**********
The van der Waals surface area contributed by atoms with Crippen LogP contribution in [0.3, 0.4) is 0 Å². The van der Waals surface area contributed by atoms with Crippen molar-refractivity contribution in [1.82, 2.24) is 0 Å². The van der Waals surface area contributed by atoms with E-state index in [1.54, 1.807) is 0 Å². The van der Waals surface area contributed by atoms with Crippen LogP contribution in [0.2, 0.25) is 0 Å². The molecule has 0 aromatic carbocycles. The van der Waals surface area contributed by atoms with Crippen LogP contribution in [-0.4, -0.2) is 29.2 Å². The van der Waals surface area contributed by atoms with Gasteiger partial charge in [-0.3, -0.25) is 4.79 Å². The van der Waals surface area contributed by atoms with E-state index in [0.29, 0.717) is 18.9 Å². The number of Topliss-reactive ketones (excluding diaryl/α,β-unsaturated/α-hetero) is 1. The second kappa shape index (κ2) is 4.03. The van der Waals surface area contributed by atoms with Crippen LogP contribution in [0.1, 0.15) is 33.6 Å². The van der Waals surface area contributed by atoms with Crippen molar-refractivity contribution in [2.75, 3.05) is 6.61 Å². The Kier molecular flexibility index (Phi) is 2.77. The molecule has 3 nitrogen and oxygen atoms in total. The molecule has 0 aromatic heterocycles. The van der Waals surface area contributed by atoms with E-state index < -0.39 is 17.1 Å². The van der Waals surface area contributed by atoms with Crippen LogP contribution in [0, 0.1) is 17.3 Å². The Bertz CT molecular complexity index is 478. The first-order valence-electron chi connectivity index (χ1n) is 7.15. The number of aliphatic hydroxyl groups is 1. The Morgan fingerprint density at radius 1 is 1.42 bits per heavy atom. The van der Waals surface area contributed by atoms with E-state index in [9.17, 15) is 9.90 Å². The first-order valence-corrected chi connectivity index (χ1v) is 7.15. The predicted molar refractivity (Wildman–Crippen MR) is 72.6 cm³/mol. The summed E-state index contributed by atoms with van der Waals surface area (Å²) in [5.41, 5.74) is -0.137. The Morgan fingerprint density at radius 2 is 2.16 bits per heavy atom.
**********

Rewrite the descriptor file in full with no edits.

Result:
The van der Waals surface area contributed by atoms with Crippen LogP contribution in [0.3, 0.4) is 0 Å². The van der Waals surface area contributed by atoms with Crippen molar-refractivity contribution in [1.82, 2.24) is 0 Å². The van der Waals surface area contributed by atoms with E-state index in [1.54, 1.807) is 0 Å². The van der Waals surface area contributed by atoms with Crippen LogP contribution in [0.2, 0.25) is 0 Å². The molecule has 0 aromatic carbocycles. The van der Waals surface area contributed by atoms with Crippen LogP contribution in [-0.4, -0.2) is 29.2 Å². The van der Waals surface area contributed by atoms with Gasteiger partial charge in [-0.3, -0.25) is 4.79 Å². The van der Waals surface area contributed by atoms with E-state index in [0.29, 0.717) is 18.9 Å². The number of Topliss-reactive ketones (excluding diaryl/α,β-unsaturated/α-hetero) is 1. The second kappa shape index (κ2) is 4.03. The van der Waals surface area contributed by atoms with Crippen LogP contribution in [0.1, 0.15) is 33.6 Å². The van der Waals surface area contributed by atoms with Crippen molar-refractivity contribution in [2.75, 3.05) is 6.61 Å². The Kier molecular flexibility index (Phi) is 2.77. The molecule has 3 nitrogen and oxygen atoms in total. The molecule has 0 aromatic heterocycles. The van der Waals surface area contributed by atoms with E-state index < -0.39 is 17.1 Å². The van der Waals surface area contributed by atoms with Crippen LogP contribution in [0, 0.1) is 17.3 Å². The Bertz CT molecular complexity index is 478. The first-order valence-electron chi connectivity index (χ1n) is 7.15. The number of aliphatic hydroxyl groups is 1. The Morgan fingerprint density at radius 1 is 1.42 bits per heavy atom. The van der Waals surface area contributed by atoms with E-state index in [9.17, 15) is 9.90 Å². The first-order valence-corrected chi connectivity index (χ1v) is 7.15. The predicted molar refractivity (Wildman–Crippen MR) is 72.6 cm³/mol. The summed E-state index contributed by atoms with van der Waals surface area (Å²) in [5.41, 5.74) is -0.137. The Morgan fingerprint density at radius 2 is 2.16 bits per heavy atom.